A study suggests people with mild Covid are infectious for an average of five days.
Only one in five people who took part in the study were infectious before symptoms started, researchers found.
The study found two thirds of people were still infectious five days after symptoms began, with a quarter still infectious at seven days.
The study, led by Imperial College London and published in The Lancet Respiratory Medicine journal, is the first to reveal how long infectiousness lasts with coronavirus in the community.
Detailed daily tests were conducted from when people were exposed to the virus to see how much of the virus they were shedding throughout their infection.
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The researchers recommend people with Covid-19 isolate for five days after symptoms begin and have lateral flow tests from the sixth day.
If tests are negative two days in a row, it is safe to leave isolation, they say.
But if someone continues to test positive, they should isolate but may leave quarantine 10 days after their symptoms began.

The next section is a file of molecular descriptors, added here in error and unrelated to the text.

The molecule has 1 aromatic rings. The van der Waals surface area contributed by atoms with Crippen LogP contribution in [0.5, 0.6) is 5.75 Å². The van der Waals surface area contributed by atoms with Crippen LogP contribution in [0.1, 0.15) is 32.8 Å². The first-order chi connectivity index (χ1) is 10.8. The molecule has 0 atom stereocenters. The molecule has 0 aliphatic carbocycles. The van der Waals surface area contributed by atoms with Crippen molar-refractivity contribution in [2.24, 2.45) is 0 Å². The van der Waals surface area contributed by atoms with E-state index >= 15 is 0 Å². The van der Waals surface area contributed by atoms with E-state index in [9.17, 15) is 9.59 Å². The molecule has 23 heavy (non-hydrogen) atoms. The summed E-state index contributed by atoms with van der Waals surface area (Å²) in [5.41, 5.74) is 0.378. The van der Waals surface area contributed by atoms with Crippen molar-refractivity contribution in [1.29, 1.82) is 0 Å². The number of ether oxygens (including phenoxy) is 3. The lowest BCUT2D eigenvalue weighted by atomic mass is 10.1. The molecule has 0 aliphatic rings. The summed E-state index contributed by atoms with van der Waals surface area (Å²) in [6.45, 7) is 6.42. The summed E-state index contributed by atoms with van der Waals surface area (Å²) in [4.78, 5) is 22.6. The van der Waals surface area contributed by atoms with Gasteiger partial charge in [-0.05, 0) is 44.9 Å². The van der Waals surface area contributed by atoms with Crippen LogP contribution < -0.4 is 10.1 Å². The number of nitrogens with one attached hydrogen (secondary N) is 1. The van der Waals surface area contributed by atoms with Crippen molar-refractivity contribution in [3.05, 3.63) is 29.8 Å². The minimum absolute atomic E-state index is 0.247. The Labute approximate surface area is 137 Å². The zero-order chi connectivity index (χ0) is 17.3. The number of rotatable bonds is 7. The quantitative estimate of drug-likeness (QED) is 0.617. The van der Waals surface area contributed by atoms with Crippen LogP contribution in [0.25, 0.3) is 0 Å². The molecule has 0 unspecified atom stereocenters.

UK National Health Service guidance suggests that people should try to stay at home and avoid contact with others for five days.
“Before this study we were missing half of the picture about infectiousness, because it’s hard to know when people are first exposed to Sars-CoV-2 and when they first become infectious," said study author Prof Ajit Lalvani, director of the NIHR health protection research unit for respiratory infections at Imperial.
“By using special daily tests to measure infectious virus [not just PCR] and daily symptom records, we were able to define the window in which people are infectious.
“This is fundamental to controlling any pandemic and has not been previously defined for any respiratory infection in the community.
“Combining our results with what we know about the dynamics of Omicron infections, we believe that the duration of infectiousness we’ve observed is broadly generalisable to current Sars-CoV-2 variants, though their infectious window may be a bit shorter.